When I think that I became a pastor at the age of 23, I shake my head. What business did I have presuming to pastor at such a young age? Some may have the gifts or maturity to pastor at such a young age, but I don’t think I did.
I didn’t know much about suffering. Sure, I’d suffered, but not in a way that would help me understand the tears of a senior burying her husband of 50 years, or the anguish of parents whose son just experienced his first schizophrenic episode. I had the same depth of insight as a music student has when he taps his first song with one finger. I had years of learning and suffering ahead of me.
I don’t presume to be mature now, but I’ve suffered. My sufferings have changed me as a pastor. I can’t imagine being entrusted with the care of souls without having suffered, in big and small ways, in the years since I became a pastor. My suffering equips me to understand the suffering of others.
Nobody suffered like Jesus. He suffered throughout his entire life, but he especially suffered in the hours leading to his death. He cried out, alone, to his Father in the garden. He was abandoned, mocked, beaten, and stripped. And then he was killed. He was a man of sorrows, acquainted with grief. Others have suffered, but nobody has suffered like Jesus.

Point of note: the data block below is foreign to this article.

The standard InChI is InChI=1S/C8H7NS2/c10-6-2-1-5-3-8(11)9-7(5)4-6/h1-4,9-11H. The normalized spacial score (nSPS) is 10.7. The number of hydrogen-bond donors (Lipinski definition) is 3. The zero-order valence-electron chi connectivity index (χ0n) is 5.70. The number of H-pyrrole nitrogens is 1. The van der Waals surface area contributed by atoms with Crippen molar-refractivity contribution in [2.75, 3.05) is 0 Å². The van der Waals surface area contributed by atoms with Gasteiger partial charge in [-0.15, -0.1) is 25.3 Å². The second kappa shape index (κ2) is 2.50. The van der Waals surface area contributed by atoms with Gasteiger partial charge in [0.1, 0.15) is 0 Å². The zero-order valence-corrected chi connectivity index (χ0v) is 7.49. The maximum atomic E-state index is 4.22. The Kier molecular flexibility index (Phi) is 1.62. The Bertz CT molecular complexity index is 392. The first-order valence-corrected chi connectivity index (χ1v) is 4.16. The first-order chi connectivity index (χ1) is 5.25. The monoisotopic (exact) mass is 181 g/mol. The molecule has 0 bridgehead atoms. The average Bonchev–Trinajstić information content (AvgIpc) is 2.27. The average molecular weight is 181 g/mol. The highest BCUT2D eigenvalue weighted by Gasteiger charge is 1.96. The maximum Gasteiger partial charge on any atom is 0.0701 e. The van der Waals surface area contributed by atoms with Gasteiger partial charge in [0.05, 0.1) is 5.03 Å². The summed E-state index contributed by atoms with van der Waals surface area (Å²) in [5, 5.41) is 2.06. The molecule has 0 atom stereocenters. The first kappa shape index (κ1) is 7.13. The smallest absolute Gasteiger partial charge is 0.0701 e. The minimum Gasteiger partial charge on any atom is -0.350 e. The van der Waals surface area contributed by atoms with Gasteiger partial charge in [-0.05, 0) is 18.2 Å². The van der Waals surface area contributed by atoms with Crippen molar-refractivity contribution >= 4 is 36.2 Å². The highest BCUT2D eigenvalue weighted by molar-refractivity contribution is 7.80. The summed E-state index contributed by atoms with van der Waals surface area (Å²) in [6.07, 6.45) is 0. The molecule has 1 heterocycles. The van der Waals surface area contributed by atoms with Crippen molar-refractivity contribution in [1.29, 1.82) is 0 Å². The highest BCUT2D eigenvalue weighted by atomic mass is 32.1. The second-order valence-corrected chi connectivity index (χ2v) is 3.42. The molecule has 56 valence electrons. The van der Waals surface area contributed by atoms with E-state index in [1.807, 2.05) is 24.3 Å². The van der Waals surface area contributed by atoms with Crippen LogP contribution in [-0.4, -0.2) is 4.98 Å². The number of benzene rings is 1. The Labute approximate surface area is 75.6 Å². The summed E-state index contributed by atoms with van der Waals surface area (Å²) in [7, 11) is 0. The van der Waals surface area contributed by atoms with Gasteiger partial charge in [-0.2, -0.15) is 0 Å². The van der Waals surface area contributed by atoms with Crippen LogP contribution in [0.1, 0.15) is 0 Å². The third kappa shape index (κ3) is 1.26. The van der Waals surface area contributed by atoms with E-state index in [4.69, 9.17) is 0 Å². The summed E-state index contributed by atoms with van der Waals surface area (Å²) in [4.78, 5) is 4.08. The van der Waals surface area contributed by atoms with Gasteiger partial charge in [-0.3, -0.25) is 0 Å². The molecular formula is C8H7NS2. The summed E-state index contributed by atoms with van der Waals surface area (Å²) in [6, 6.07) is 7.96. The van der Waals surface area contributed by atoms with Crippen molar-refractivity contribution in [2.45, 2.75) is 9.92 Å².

John Stott said it well:
He laid aside his immunity to pain. He entered our world of flesh and blood, tears and death. He suffered for us. Our sufferings become more manageable in the light of his.
I’m thankful that Jesus suffered. His sufferings accomplished our salvation. They also allow him to understand our suffering. He’s equipped to understand our suffering, and I’m thankful.